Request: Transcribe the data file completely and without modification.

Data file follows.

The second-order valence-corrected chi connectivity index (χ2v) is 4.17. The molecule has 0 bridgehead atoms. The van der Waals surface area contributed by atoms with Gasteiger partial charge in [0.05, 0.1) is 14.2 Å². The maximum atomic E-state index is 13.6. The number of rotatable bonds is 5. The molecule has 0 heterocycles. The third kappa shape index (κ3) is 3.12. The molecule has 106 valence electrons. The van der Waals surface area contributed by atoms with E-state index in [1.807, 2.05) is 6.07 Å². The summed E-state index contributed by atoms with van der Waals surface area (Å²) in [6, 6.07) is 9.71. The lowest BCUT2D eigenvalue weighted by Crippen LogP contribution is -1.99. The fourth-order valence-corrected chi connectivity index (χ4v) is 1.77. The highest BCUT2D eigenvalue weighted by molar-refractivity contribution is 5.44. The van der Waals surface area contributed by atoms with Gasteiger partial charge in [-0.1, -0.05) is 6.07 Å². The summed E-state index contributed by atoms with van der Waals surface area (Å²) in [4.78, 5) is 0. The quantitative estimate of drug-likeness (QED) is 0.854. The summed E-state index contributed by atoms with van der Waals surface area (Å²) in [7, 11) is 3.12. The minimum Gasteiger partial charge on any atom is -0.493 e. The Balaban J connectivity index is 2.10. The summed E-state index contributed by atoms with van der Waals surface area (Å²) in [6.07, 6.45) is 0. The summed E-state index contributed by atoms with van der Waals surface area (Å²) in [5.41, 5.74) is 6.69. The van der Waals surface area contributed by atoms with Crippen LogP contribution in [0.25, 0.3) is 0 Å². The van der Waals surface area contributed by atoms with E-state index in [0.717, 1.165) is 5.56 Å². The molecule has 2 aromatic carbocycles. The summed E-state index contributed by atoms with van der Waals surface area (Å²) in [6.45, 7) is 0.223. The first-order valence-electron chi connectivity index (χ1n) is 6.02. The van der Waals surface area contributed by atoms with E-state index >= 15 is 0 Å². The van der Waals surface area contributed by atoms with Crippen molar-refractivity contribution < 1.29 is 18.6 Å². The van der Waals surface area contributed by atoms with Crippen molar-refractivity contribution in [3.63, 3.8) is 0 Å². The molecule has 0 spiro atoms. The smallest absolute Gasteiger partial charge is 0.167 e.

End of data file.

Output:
The second-order valence-corrected chi connectivity index (χ2v) is 4.17. The molecule has 0 bridgehead atoms. The van der Waals surface area contributed by atoms with Gasteiger partial charge in [0.05, 0.1) is 14.2 Å². The maximum atomic E-state index is 13.6. The number of rotatable bonds is 5. The molecule has 0 heterocycles. The third kappa shape index (κ3) is 3.12. The molecule has 106 valence electrons. The van der Waals surface area contributed by atoms with E-state index in [1.807, 2.05) is 6.07 Å². The summed E-state index contributed by atoms with van der Waals surface area (Å²) in [6, 6.07) is 9.71. The lowest BCUT2D eigenvalue weighted by Crippen LogP contribution is -1.99. The fourth-order valence-corrected chi connectivity index (χ4v) is 1.77. The highest BCUT2D eigenvalue weighted by molar-refractivity contribution is 5.44. The van der Waals surface area contributed by atoms with Gasteiger partial charge in [-0.1, -0.05) is 6.07 Å². The summed E-state index contributed by atoms with van der Waals surface area (Å²) in [4.78, 5) is 0. The quantitative estimate of drug-likeness (QED) is 0.854. The summed E-state index contributed by atoms with van der Waals surface area (Å²) in [7, 11) is 3.12. The minimum Gasteiger partial charge on any atom is -0.493 e. The Balaban J connectivity index is 2.10. The summed E-state index contributed by atoms with van der Waals surface area (Å²) in [6.07, 6.45) is 0. The summed E-state index contributed by atoms with van der Waals surface area (Å²) in [5.41, 5.74) is 6.69. The van der Waals surface area contributed by atoms with Crippen LogP contribution in [0.25, 0.3) is 0 Å². The van der Waals surface area contributed by atoms with E-state index in [0.717, 1.165) is 5.56 Å². The molecule has 2 aromatic carbocycles. The summed E-state index contributed by atoms with van der Waals surface area (Å²) in [6.45, 7) is 0.223. The first-order valence-electron chi connectivity index (χ1n) is 6.02. The van der Waals surface area contributed by atoms with E-state index >= 15 is 0 Å². The van der Waals surface area contributed by atoms with Crippen molar-refractivity contribution < 1.29 is 18.6 Å². The van der Waals surface area contributed by atoms with Crippen molar-refractivity contribution in [3.63, 3.8) is 0 Å². The molecule has 0 spiro atoms. The smallest absolute Gasteiger partial charge is 0.167 e.